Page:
Mechanism That Regulates Blood Pressure Identified

by Medindia Content Team on Nov 3 2007 5:58 PM

Oregon Health & Science University researchers have identified a mechanism by which they believe a protein complex in the kidney operates as a master switch that regulates blood pressure. Dr. David H. Ellison, who led the research team, says that the new finding has broad implications for the treatment of more common forms of hypertension.

He likens the switch to a rheostat that modulates the balance of salt and potassium in the kidney, thereby raising or lowering blood pressure. Writing about his team’s findings in the Journal of Clinical Investigation, Dr. Ellison said that hypertension occurs when the switch malfunctions, as it does when certain mutations in the WNK kinase protein complex are present.

He believes that once their findings are confirmed in further research, they can lead to better targeted and more effective drugs for the disease. “It is not widely understood by the general public that hypertension is most often a kidney disease. If we can figure out the ways the kidney adjusts salt excretion, we can devise methods to prevent hypertension, cure it or design better treatments for it. Our findings in this study get us a step closer, we think,” he said.

The researchers say that they have found out how a hormone called aldosterone, produced in the adrenal gland, can have different effects on sodium and potassium balance at different times. The hormone sometimes increases salt absorption and at other times increases potassium excretion, but how it knows which role to play has been a mystery.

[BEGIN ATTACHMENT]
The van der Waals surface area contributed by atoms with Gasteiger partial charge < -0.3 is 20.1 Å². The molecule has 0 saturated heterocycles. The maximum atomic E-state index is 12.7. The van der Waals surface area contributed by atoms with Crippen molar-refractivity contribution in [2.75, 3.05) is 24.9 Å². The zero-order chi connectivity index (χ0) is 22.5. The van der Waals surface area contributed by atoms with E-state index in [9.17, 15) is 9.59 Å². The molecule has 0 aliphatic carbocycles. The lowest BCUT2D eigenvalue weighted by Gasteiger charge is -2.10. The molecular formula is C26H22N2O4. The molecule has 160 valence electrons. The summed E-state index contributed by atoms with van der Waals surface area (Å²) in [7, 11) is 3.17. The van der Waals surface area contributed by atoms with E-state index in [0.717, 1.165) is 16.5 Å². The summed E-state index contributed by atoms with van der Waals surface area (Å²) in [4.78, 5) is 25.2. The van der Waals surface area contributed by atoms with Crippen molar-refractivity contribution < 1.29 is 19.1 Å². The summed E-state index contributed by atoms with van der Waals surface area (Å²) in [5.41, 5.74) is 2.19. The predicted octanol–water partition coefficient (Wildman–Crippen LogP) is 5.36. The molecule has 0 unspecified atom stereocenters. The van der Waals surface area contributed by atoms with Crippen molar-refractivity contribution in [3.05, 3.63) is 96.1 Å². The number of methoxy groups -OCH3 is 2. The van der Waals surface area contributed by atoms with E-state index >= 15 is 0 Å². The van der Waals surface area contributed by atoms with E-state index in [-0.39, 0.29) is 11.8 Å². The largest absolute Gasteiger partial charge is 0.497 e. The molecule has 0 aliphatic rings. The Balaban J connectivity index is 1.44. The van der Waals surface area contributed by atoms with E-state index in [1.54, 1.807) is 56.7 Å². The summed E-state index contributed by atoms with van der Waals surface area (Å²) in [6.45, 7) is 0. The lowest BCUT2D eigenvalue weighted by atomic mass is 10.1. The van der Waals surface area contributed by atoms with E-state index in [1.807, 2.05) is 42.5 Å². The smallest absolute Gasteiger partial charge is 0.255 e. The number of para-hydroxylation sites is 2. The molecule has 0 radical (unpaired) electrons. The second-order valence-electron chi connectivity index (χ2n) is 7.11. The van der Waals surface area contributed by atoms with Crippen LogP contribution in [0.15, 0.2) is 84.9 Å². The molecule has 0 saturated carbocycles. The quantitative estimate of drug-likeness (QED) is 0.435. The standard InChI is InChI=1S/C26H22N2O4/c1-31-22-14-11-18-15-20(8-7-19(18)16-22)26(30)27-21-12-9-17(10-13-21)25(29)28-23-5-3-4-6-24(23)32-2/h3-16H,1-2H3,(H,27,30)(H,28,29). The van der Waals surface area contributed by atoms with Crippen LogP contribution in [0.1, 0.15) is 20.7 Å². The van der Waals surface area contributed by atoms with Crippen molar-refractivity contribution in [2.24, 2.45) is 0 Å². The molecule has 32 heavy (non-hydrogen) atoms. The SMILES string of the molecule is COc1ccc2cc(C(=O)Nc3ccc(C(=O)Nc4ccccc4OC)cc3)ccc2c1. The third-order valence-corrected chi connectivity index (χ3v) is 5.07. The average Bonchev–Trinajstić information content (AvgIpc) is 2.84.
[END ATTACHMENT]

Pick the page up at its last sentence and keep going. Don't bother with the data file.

“We think the answer is the WNK kinases, which switch aldosterone from a sodium chloride (salt) -retaining hormone to a potassium-wasting hormone,” said Ellison. “When you inherit a mutation in one of the WNK kinases the switch gets turned in the wrong direction. The switching mechanism explains for the first time why eating a high potassium diet lowers blood pressure. High potassium not only stimulates aldosterone secretion but also modulates WNK kinase activity; together aldosterone and certain WNK kinases cause the kidney to rid itself of potassium rather than reabsorbing salt,” he added.

The researchers also say that their study breaks new ground in refining the explanation of how WNK mutations cause a disease called familial hyperkalemic hypertension (FHHt), also known as Gordon’s syndrome.

“We showed that the way the mutations cause the disease is with the participation of WNK3. Unlike WNK4, which inhibits NCC, the salt cotransporter, WNK3 has a stimulative effect. If there’s more WNK3, you’ll have more salt reabsorption, and if there’s more WNK4, you’ll have less. What also happens is that WNK4 normally inhibits WNK3, but mutant WNK4 blocks this effect, thereby generating more active WNK3, increasing salt transport and causing the disease,” said Ellison.